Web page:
Home is, so they say, where the heart is. With ownership comes the prize of being able to shape your home exactly how you want but many of us who live in rented accommodation must accept magnolia-coloured walls or the landlord’s questionable choice of sofa.
The only way we can reflect ourselves in our spaces is in the small things — prints, plants and ceramics. On inspo boards on Pinterest, home is velvet upholstery, rubber plants and a few pictures decorating the wall. Often, however, these interiors are too well staged to look lived in. There’s no pile of books to be read, no gaudy holiday souvenirs sitting on the shelf, and everything is perfectly chosen to reflect the best version of you. For some, this perfection in your space can feel just right, but personally — it can put me a bit on edge.
What these spaces lack are personal touches. Thankfully, we’re moving away from minimalism’s coldness but when interior decorations are mass-manufactured at breakneck speeds, it can be challenging to cultivate your own sense of style. The nervous desperation to be on-trend can be broken by filling your space with something so unfashionable that you’re no longer concerned with keeping up with the Joneses… or Kardashians. I’m captivated by odd pottery and I like to collect things that obviously tried to be cute but failed in the attempt. Things that look strange, constipated, or plain old-fashioned. There are plenty of shops on the high street that stock these kitsch items —pugs and llamas seem to be all the rage right now, but the overproduction of these items seems so determined to grab your hard-earned cash that they’re a bit of a turn-off. There’s nothing better than venturing into a charity shop like a suburban Indiana Jones and coming out with a plate printed with cartoon vegetables or a 1980s kids’ lunchbox. Whenever my sister and I go on holiday, we challenge each other to find the ugliest souvenir in one of the tourist shops and gift it to the other when we come back. She found me a doll with a bird’s nest perched on her head in Portugal, and I found her a breasty rubber duck in Germany. We’ve turned searching for souvenirs into a friendly competition. It’s fun to surround yourself with items that made you laugh when you first received them.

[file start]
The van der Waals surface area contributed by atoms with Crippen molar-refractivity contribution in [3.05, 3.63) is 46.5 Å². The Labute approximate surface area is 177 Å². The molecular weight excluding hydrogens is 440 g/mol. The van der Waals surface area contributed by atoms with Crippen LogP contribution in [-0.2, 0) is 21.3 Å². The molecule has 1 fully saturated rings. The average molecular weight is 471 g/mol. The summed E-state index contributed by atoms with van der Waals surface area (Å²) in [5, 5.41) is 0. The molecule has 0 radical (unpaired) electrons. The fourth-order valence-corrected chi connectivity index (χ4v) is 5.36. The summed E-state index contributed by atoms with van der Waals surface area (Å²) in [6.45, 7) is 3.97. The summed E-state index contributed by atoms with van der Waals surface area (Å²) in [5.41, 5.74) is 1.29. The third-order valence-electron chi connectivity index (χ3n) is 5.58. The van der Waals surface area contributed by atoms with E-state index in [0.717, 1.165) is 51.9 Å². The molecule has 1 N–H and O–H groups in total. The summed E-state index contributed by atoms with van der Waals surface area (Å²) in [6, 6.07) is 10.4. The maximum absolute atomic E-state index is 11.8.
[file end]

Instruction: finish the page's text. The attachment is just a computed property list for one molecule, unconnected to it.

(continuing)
I asked my friends whether they fill their homes with odd trinkets and there were a few who, like me, collected unusual pottery. But collecting the ugly isn’t limited to beige 70s pottery either. Halloween-lover Camille fills her space with spooky decorations. Halloween is one of her favourite times of the year. Unlike other people who find the holiday scary, she finds it exciting. Her collection of decorations — which include a life-size Fester from The Addams Family — have a deeply personal and nostalgic meaning for her too. Although I’ve never been the biggest fan of Halloween, my collecting also stems from nostalgia. I spent my childhood visiting car boot sales and popping into the local charity shop. Camille adds that “where people see something ugly, I see familiarity and comfort” and looking at my small collection of kitschy collectables, I see comfort there too.
So, how would you go about bringing a bit of ugly into your space? There’s no need to book a skip and throw away all of your beautiful interior pieces —I’m never going to get rid of my houseplants or my pretty prints — but popping a few ugly pieces into your home can certainly make you smile, without any redecorating required. A brown pot with round eyes and a toothy grin might look a bit too much on a shelf with all of its friends, but sat next to a fern and a cool print from Etsy; it would create a different effect. The kitschy pot could just be winking at you, a little in-joke for everyone who notices it. Maybe a wall full of flying pottery ducks would seem bonkers but one in the bathroom could let anyone who pops to the loo have a little giggle.
For me, moving out into my own house is a long way off. 2021 might not be the year of the ugly collectable but the small trinkets I have collected over the years make my rented spaces feel like home. I still yearn for beautiful rooms of my own filled with houseplants and Victorian velvet chairs but I’ll always add my kitsch ceramics into my spaces, allowing wherever I live to feel a little more me.
Words by Lucy Clarke
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